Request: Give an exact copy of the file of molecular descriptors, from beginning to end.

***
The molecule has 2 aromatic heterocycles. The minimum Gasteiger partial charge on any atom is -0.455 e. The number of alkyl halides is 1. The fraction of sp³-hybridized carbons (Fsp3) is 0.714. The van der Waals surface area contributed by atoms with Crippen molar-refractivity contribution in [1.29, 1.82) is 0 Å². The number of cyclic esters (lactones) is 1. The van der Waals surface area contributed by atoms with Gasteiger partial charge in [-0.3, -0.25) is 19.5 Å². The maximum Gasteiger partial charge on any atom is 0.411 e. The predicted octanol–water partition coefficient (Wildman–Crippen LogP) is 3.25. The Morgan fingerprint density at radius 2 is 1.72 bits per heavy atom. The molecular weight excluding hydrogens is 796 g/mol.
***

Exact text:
The molecule has 2 aromatic heterocycles. The minimum Gasteiger partial charge on any atom is -0.455 e. The number of alkyl halides is 1. The fraction of sp³-hybridized carbons (Fsp3) is 0.714. The van der Waals surface area contributed by atoms with Crippen molar-refractivity contribution in [1.29, 1.82) is 0 Å². The number of cyclic esters (lactones) is 1. The van der Waals surface area contributed by atoms with Gasteiger partial charge in [-0.3, -0.25) is 19.5 Å². The maximum Gasteiger partial charge on any atom is 0.411 e. The predicted octanol–water partition coefficient (Wildman–Crippen LogP) is 3.25. The Morgan fingerprint density at radius 2 is 1.72 bits per heavy atom. The molecular weight excluding hydrogens is 796 g/mol.